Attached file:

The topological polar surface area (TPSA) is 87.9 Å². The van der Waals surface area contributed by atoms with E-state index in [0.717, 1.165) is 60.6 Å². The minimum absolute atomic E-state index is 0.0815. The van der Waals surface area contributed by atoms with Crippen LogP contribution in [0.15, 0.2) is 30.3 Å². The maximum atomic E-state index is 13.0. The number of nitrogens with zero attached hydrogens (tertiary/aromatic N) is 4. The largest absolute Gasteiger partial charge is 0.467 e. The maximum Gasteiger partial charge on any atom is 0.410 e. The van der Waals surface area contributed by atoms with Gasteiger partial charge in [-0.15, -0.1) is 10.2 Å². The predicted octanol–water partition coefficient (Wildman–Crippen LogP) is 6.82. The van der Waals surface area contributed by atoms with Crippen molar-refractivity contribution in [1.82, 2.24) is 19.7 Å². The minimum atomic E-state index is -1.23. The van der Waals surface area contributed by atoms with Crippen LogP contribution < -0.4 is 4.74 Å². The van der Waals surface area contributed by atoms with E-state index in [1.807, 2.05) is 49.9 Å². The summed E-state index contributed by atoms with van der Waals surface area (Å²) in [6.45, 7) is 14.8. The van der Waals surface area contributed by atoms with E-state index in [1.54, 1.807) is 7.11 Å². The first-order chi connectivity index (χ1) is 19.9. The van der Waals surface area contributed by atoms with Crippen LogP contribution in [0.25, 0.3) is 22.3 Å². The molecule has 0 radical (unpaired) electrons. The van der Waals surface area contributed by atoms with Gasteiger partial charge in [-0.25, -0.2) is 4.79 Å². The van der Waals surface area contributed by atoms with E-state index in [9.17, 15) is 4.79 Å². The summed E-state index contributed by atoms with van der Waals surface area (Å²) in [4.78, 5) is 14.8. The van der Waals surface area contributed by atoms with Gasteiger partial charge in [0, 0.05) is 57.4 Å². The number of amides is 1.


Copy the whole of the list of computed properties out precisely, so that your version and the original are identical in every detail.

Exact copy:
The topological polar surface area (TPSA) is 87.9 Å². The van der Waals surface area contributed by atoms with E-state index in [0.717, 1.165) is 60.6 Å². The minimum absolute atomic E-state index is 0.0815. The van der Waals surface area contributed by atoms with Crippen LogP contribution in [0.15, 0.2) is 30.3 Å². The maximum atomic E-state index is 13.0. The number of nitrogens with zero attached hydrogens (tertiary/aromatic N) is 4. The largest absolute Gasteiger partial charge is 0.467 e. The maximum Gasteiger partial charge on any atom is 0.410 e. The van der Waals surface area contributed by atoms with Gasteiger partial charge in [-0.15, -0.1) is 10.2 Å². The predicted octanol–water partition coefficient (Wildman–Crippen LogP) is 6.82. The van der Waals surface area contributed by atoms with Crippen molar-refractivity contribution in [1.82, 2.24) is 19.7 Å². The minimum atomic E-state index is -1.23. The van der Waals surface area contributed by atoms with Crippen LogP contribution < -0.4 is 4.74 Å². The van der Waals surface area contributed by atoms with E-state index in [1.807, 2.05) is 49.9 Å². The summed E-state index contributed by atoms with van der Waals surface area (Å²) in [6.45, 7) is 14.8. The van der Waals surface area contributed by atoms with E-state index in [1.54, 1.807) is 7.11 Å². The first-order chi connectivity index (χ1) is 19.9. The van der Waals surface area contributed by atoms with Crippen LogP contribution in [0.25, 0.3) is 22.3 Å². The molecule has 0 radical (unpaired) electrons. The van der Waals surface area contributed by atoms with Gasteiger partial charge in [-0.25, -0.2) is 4.79 Å². The van der Waals surface area contributed by atoms with E-state index in [9.17, 15) is 4.79 Å². The summed E-state index contributed by atoms with van der Waals surface area (Å²) in [4.78, 5) is 14.8. The van der Waals surface area contributed by atoms with Gasteiger partial charge in [0, 0.05) is 57.4 Å². The number of amides is 1.